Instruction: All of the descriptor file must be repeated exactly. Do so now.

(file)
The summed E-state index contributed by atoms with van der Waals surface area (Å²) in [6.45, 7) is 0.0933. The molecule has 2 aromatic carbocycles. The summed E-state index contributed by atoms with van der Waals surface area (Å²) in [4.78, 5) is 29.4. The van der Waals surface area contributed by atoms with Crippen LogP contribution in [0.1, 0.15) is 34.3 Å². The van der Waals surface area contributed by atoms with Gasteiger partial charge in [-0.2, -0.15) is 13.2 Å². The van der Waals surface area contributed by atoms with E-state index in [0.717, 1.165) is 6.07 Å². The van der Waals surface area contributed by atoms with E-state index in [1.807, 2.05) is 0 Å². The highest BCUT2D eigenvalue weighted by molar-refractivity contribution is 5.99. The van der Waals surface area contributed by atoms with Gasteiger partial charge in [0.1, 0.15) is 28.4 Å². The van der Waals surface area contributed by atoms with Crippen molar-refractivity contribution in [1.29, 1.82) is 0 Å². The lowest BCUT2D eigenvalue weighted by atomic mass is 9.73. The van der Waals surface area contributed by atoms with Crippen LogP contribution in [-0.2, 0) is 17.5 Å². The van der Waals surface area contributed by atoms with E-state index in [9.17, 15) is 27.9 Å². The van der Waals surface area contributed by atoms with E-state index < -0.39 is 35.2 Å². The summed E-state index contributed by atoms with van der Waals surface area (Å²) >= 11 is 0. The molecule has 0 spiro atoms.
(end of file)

The summed E-state index contributed by atoms with van der Waals surface area (Å²) in [6.45, 7) is 0.0933. The molecule has 2 aromatic carbocycles. The summed E-state index contributed by atoms with van der Waals surface area (Å²) in [4.78, 5) is 29.4. The van der Waals surface area contributed by atoms with Crippen LogP contribution in [0.1, 0.15) is 34.3 Å². The van der Waals surface area contributed by atoms with Gasteiger partial charge in [-0.2, -0.15) is 13.2 Å². The van der Waals surface area contributed by atoms with E-state index in [0.717, 1.165) is 6.07 Å². The van der Waals surface area contributed by atoms with E-state index in [1.807, 2.05) is 0 Å². The highest BCUT2D eigenvalue weighted by molar-refractivity contribution is 5.99. The van der Waals surface area contributed by atoms with Gasteiger partial charge in [0.1, 0.15) is 28.4 Å². The van der Waals surface area contributed by atoms with Crippen molar-refractivity contribution in [1.29, 1.82) is 0 Å². The lowest BCUT2D eigenvalue weighted by atomic mass is 9.73. The van der Waals surface area contributed by atoms with Crippen LogP contribution in [-0.2, 0) is 17.5 Å². The van der Waals surface area contributed by atoms with E-state index in [9.17, 15) is 27.9 Å². The van der Waals surface area contributed by atoms with E-state index < -0.39 is 35.2 Å². The summed E-state index contributed by atoms with van der Waals surface area (Å²) >= 11 is 0. The molecule has 0 spiro atoms.